This International Women's Day, I remember the summer of 1990, when I circled the glassy doldrums off the west coast of Africa for two months on a tank landing ship, the USS Sumter LST-1181. The Marines on board shined their canteens out of boredom. We threw our garbage in the ocean and it sat around and stank for days.


At the 60-day mark, the USS Milwaukee shot a line over and resupplied us with food, fuel, and- due to an arcane Naval policy- enough cases of Old Milwaukee for every man on board to have a single can of cold American beer. Sailors lined the railings to catch a glimpse of any female on board the supply ship, life-jacketed and boondocked, sexless as a pylon from 30 yards away, and yet as powerfully feminine as any bare-breasted enchantress on the cliffs of the Sirenuse.


After the ships parted ways, sober men sold their beers to the highest bidder for the ship-wide party. A drum kit appeared on the fourth deck and we jammed bad Zeppelin covers with half-remembered lyrics. Married men were allowed into the cryptic radio room for a single crackling phone call home to their wives.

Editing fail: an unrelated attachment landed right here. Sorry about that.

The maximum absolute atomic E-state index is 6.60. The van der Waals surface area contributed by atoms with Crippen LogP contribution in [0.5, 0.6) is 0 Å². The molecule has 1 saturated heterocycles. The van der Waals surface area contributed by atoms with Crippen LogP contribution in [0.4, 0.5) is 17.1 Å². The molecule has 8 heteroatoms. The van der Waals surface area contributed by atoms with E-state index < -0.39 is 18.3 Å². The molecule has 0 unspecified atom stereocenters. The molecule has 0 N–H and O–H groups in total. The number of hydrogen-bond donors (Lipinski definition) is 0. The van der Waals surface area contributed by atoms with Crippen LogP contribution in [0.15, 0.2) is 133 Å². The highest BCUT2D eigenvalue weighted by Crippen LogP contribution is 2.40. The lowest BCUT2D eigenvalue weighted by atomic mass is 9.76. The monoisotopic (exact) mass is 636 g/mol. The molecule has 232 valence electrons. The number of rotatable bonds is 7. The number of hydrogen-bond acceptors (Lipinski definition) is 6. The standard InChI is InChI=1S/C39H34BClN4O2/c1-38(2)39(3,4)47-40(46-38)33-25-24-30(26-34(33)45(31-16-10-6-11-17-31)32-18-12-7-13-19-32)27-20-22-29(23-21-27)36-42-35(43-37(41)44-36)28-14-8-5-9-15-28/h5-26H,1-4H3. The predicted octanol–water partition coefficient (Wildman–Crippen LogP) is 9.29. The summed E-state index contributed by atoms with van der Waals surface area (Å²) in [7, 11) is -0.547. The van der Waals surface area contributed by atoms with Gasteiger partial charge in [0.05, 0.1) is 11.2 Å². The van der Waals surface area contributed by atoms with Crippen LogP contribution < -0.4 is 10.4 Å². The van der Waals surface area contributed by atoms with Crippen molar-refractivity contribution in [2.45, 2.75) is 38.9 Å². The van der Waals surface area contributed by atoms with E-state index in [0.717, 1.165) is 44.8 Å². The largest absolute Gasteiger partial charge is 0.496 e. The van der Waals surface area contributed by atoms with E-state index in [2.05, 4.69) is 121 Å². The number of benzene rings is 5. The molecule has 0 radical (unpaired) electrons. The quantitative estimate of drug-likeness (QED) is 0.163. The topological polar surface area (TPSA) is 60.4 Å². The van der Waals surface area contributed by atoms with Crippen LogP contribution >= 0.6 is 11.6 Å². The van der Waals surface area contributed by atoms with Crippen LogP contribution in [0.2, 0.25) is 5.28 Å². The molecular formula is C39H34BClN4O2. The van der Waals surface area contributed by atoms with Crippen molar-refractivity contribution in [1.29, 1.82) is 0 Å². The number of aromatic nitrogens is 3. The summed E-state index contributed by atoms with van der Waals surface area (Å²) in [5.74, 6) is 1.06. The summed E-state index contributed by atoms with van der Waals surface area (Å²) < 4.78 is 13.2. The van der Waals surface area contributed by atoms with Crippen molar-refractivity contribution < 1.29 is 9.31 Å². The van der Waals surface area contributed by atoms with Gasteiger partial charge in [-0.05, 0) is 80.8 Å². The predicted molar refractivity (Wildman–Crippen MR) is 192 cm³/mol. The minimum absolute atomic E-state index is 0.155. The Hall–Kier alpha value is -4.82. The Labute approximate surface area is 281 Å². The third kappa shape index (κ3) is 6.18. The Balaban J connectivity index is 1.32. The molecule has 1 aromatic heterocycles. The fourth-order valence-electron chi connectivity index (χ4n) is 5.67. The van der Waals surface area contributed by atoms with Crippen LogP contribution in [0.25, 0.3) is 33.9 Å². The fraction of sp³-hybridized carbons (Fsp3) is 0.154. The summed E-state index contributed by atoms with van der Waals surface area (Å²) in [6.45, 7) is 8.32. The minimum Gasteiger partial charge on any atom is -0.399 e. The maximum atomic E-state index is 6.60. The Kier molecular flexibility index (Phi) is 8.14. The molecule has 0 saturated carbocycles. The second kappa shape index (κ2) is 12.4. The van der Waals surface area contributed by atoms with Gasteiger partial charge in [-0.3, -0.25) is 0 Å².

Soon after, the order finally came to do what we were there to do. We helicoptered Americans out of Monrovia, Liberia. We left over two hundred Marines behind to protect Americans and American interests in the city named after our fifth president.


We never left the ship and the ship never docked. By the time we scrubbed off in Puerto Rico, we had been on the water for a month longer than Columbus on that first transatlantic voyage.


I wondered for years what really happened in the city that I only saw from the water, as unknowable then as all the women aboard the USS Milwaukee. About twenty years later I picked up this book and found out. The twenty-year-old me looking for the curve of a hip in a faraway pair of dungarees knew nothing about the power of women. Here is the grisly and breathtaking true story of how a coalition of Christian and Muslim women ended the Liberian Civil War with faith, cunning, and womanhood as their only weapons.


Mighty Be Our Powers

Leymah Gbowee

Winner of the 2011 Nobel Peace Prize